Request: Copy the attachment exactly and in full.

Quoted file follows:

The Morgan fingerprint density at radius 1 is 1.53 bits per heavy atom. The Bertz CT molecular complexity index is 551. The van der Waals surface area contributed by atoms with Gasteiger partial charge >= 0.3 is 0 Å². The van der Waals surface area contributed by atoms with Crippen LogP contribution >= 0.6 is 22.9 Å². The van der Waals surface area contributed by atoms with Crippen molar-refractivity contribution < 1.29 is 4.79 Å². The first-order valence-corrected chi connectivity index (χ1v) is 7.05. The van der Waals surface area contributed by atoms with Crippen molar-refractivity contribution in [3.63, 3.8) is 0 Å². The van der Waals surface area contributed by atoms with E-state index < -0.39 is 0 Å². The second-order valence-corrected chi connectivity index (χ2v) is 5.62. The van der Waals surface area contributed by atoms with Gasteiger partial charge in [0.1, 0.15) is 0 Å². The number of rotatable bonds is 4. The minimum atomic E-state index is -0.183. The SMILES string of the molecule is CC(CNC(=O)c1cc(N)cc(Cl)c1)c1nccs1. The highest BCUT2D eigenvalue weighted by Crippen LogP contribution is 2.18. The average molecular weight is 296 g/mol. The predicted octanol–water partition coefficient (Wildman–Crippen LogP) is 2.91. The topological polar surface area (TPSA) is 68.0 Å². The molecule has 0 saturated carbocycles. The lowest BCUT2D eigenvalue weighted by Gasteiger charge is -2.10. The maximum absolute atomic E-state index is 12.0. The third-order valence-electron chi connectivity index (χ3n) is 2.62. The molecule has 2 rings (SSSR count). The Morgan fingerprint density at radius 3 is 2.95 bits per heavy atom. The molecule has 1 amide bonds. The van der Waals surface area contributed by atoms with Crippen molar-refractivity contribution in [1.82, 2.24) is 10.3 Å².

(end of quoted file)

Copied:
The Morgan fingerprint density at radius 1 is 1.53 bits per heavy atom. The Bertz CT molecular complexity index is 551. The van der Waals surface area contributed by atoms with Gasteiger partial charge >= 0.3 is 0 Å². The van der Waals surface area contributed by atoms with Crippen LogP contribution >= 0.6 is 22.9 Å². The van der Waals surface area contributed by atoms with Crippen molar-refractivity contribution < 1.29 is 4.79 Å². The first-order valence-corrected chi connectivity index (χ1v) is 7.05. The van der Waals surface area contributed by atoms with Crippen molar-refractivity contribution in [3.63, 3.8) is 0 Å². The van der Waals surface area contributed by atoms with E-state index < -0.39 is 0 Å². The second-order valence-corrected chi connectivity index (χ2v) is 5.62. The van der Waals surface area contributed by atoms with Gasteiger partial charge in [0.1, 0.15) is 0 Å². The number of rotatable bonds is 4. The minimum atomic E-state index is -0.183. The SMILES string of the molecule is CC(CNC(=O)c1cc(N)cc(Cl)c1)c1nccs1. The highest BCUT2D eigenvalue weighted by Crippen LogP contribution is 2.18. The average molecular weight is 296 g/mol. The predicted octanol–water partition coefficient (Wildman–Crippen LogP) is 2.91. The topological polar surface area (TPSA) is 68.0 Å². The molecule has 0 saturated carbocycles. The lowest BCUT2D eigenvalue weighted by Gasteiger charge is -2.10. The maximum absolute atomic E-state index is 12.0. The third-order valence-electron chi connectivity index (χ3n) is 2.62. The molecule has 2 rings (SSSR count). The Morgan fingerprint density at radius 3 is 2.95 bits per heavy atom. The molecule has 1 amide bonds. The van der Waals surface area contributed by atoms with Crippen molar-refractivity contribution in [1.82, 2.24) is 10.3 Å².